3. Boost engagement by involving ERGs:
Share nonprofit recommendations from Employee Resource Groups to provide inspiration around causes and nonprofits that matter to your employees. You can feature these nonprofits on dedicated ERG Corporate Spotlights and Campaigns that will be visible to all employees on their Groundswell dashboard.
4. Surprise (and Delight) Employees With A Gift to Give:
Consider sending a surprise “gift to give” to reward those already participating in your giving program (and to incentivize others to enroll). These gifts might be used to further maximize impact through the existing campaign, or to donate to other nonprofits your employees care about. Groundswell’s custom gift feature allows companies to easily schedule and send gifts with little to no administrative burden.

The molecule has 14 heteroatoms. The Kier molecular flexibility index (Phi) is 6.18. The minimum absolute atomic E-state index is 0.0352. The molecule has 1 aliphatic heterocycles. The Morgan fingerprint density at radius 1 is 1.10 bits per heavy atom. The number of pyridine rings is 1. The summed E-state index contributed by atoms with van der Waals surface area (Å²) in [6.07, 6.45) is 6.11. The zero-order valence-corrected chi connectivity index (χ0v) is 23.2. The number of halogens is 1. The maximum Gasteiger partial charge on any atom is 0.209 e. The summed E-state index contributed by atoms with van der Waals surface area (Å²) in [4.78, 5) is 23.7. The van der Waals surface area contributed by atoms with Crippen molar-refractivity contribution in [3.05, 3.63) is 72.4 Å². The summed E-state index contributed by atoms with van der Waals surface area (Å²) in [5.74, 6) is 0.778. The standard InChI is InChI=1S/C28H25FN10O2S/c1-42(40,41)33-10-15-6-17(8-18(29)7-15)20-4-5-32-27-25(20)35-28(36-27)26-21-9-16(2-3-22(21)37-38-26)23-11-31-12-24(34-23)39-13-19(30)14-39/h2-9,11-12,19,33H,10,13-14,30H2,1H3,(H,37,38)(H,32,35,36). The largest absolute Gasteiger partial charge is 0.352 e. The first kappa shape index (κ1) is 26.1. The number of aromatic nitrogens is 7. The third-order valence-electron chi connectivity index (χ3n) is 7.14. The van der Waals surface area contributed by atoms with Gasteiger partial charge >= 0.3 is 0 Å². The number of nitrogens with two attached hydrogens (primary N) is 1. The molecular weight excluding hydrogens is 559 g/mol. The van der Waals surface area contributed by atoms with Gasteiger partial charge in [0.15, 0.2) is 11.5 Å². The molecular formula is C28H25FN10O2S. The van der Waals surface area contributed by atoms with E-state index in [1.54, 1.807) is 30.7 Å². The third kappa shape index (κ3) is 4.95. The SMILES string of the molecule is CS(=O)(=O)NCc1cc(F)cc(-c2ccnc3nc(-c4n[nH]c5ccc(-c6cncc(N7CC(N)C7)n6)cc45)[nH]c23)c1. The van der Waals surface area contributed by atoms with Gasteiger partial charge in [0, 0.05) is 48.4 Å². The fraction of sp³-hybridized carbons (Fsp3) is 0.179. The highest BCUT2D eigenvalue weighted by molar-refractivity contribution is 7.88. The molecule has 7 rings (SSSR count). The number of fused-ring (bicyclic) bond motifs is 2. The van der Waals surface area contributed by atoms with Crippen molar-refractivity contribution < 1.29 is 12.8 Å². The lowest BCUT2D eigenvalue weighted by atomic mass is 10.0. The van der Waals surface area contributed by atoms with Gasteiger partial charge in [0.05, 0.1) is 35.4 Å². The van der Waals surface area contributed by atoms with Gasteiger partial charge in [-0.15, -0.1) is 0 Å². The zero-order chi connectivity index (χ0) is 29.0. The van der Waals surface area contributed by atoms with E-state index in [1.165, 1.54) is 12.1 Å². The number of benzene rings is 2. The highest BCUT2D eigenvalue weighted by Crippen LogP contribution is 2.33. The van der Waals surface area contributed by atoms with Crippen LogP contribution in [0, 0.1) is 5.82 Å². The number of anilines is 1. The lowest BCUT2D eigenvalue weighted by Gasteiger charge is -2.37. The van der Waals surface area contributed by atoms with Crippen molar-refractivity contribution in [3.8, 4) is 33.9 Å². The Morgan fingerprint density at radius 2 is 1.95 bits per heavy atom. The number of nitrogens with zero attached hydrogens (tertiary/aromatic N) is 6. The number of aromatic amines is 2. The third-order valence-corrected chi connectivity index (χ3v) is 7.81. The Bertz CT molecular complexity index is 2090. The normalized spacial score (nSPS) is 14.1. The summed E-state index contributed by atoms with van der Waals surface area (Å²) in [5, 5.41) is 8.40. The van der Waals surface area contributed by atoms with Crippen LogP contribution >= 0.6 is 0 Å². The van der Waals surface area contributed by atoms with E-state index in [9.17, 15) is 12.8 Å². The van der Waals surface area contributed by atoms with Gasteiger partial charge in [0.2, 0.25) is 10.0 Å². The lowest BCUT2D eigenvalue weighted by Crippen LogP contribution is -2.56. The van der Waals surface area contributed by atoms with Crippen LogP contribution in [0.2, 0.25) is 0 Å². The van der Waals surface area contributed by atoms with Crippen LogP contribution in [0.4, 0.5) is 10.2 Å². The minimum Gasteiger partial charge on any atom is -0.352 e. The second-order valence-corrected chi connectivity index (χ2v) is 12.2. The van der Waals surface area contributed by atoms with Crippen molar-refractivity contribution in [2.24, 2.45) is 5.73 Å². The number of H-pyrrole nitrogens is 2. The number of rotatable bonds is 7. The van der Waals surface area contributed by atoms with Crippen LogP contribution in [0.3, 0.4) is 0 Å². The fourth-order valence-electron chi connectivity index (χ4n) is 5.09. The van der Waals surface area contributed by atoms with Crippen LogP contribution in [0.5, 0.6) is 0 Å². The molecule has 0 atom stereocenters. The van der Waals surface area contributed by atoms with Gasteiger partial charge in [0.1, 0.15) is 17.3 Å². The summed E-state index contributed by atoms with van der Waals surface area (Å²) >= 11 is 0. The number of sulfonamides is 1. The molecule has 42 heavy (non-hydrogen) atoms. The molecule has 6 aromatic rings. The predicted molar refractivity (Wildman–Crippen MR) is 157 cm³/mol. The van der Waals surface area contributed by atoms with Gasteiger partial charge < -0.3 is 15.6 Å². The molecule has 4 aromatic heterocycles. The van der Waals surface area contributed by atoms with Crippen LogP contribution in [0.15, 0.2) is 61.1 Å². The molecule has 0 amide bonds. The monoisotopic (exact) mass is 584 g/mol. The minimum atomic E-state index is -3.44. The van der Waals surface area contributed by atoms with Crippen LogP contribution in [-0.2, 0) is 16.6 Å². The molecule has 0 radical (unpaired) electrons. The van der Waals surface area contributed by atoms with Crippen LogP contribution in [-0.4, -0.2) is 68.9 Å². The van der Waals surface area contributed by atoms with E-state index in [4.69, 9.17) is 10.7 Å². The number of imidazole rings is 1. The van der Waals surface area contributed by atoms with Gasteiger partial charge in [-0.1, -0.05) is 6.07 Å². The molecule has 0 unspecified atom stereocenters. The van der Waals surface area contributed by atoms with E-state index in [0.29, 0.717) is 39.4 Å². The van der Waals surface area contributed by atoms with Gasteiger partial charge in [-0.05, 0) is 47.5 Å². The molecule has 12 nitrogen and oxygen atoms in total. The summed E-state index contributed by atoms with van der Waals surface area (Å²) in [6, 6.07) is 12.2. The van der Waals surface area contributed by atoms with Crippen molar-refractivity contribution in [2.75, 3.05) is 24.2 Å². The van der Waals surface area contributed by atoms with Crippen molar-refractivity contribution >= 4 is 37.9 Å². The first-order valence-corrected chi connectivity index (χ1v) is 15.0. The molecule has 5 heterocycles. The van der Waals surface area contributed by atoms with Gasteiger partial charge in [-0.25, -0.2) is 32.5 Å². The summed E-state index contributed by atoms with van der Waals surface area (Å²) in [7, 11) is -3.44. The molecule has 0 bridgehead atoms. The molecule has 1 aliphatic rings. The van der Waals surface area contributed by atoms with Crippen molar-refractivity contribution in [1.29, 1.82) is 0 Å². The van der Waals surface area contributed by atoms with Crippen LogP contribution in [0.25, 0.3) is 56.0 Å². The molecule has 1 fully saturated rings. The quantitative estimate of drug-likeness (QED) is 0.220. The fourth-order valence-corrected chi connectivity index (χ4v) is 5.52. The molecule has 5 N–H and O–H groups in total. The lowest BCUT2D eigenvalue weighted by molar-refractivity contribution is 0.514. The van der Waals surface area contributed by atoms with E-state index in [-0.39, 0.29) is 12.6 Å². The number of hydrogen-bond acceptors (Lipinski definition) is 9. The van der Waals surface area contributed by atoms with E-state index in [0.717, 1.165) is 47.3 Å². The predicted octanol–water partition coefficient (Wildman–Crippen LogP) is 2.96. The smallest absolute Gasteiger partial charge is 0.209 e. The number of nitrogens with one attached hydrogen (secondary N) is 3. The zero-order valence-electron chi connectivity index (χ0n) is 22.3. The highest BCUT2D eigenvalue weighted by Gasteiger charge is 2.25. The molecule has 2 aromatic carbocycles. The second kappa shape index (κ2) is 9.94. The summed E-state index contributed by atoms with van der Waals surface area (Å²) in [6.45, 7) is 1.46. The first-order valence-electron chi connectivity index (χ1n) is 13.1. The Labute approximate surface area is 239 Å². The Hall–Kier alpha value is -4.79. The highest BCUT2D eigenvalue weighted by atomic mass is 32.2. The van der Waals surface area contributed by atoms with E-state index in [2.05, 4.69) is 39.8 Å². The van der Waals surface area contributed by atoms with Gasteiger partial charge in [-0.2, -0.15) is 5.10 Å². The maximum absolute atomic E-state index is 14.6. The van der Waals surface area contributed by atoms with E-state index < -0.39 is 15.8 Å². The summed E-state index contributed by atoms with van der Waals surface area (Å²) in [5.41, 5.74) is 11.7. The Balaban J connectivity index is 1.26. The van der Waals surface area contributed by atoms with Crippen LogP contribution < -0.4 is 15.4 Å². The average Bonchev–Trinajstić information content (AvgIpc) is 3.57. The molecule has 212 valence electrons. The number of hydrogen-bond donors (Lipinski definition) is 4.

5. Level up with Volunteer Matching:
Groundswell’s Volunteer Matching program – sometimes known as Dollars for Doers – recognizes that some employees may not have funds to contribute, but have time – and rewards them in the same way. It’s an inclusive approach that invites everyone to participate in GivingTuesday, even those who may not be able to donate their own funds.
12 Employee Benefits Survey Questions Modern Companies Should Ask
In today's business environment, having the right and highest performing talent is more critical than ever. With benefits packages playing a vital role in these decisions, how can companies truly gauge their effectiveness? By initiating regular employee benefits surveys.
Scroll down for a free survey template below.
Let's dive in to the importance of asking the following questions.
Is our workforce satisfied with the current employee benefits package?
Gaining insights from "how satisfied are you with our company’s benefits package?" can offer companies a quick pulse on the effectiveness of their benefits. A dip in satisfaction might signal a need for re-evaluation, especially if you're looking to maximize your budget.
How comprehensive are the employee benefits we offer?